New York -- Recovery and compilation of first-hand accounts of Hispanic soldiers who fought for the United States in several wars is a major part of the broader Veterans History Project of the Library of Congress.
The initiative seeks to preserve for future generations the living memories of millions of veterans and civilians who took part in the two World Wars, Korea, Vietnam and the Persian Gulf, and to show the true value of their contributions and sacrifices.
"(These recollections) will give a better understanding of Hispanic veterans, for a better understanding of all we contributed to this country in the wars, ranging from the Civil War to Afghanistan," veteran Francisco Ibarra, who spent 13 months in Vietnam, told EFE.
Ibarra, national commander of the GI Forum, said the discrimination Hispanic veterans faced after World War II has practically disappeared, as there are organizations and programs dedicated to them and there is greater appreciation of their role in defending the United States.
"We have 39 Hispanics who received the Congressional Medal of Honor, the highest honor for courage in combat," he added.
But he acknowledged that, like many other veterans, Hispanics often found it very difficult to talk about wartime experiences.
"I spent more than 20 years without telling my children that I was in Vietnam. What I lived through there was very hard, things not all of us can discuss," added the Mexican-American Ibarra, who was wounded in combat.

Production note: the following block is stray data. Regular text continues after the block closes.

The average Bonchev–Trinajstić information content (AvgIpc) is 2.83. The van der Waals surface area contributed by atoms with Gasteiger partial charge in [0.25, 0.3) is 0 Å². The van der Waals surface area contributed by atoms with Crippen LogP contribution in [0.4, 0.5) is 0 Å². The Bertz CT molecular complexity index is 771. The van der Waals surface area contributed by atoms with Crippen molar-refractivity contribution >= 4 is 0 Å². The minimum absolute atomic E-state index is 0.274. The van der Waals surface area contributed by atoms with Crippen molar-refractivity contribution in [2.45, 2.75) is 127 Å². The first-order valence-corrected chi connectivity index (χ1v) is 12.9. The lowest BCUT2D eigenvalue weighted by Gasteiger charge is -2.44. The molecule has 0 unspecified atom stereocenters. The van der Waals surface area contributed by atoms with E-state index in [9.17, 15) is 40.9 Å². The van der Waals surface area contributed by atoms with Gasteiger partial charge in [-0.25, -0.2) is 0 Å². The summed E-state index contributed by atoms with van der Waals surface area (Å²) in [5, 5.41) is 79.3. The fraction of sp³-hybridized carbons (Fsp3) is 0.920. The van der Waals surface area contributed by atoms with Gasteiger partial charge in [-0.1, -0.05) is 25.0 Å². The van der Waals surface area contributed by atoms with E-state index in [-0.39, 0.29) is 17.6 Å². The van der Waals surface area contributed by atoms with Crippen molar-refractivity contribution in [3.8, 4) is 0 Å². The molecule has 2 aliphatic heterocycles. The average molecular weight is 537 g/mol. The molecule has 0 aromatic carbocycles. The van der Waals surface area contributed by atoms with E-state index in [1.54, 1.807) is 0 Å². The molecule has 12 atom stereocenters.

Something similar happened to retired Lt.-Col. Charlie Mendoza, a Puerto Rican who spent more than two years in Vietnam.
"I never discussed with my sons or daughters the more than 20 years I was with the army and if those experiences are not preserved, they will lost to future generations," said the cheerful 68-year-old, who is now a part-time municipal judge in Georgia.
"When the country needed our help, the Latinos were always ready," Mendoza said, adding that on a recent trip to Texas, he was surprised at the large number of Hispanic names recorded on monuments honoring World War II veterans.
Mendoza said the Veterans History Project will expand knowledge about important periods in the history of the United States on the basis of testimony and objects contributed by many former veterans and civilians.
It will also help people understand how wars change individuals and societies, and how some veterans found a way to move forward after seeing - and often experiencing - so much suffering.
"I love my life, my family, my friends. I always thank God for letting me go on living, improving myself and doing more for my community," Ibarra said.
Some 19 million veterans currently live in the United States, but they are dying of at the rate of 1,500 a day, according to the Department of Veterans Affairs.
The promoters of the initiative, which is part of the work of the Library of Congress' American Folklife Center, considers it vital to assemble testimonies and personal belongings that are part of Latino history in the United States.
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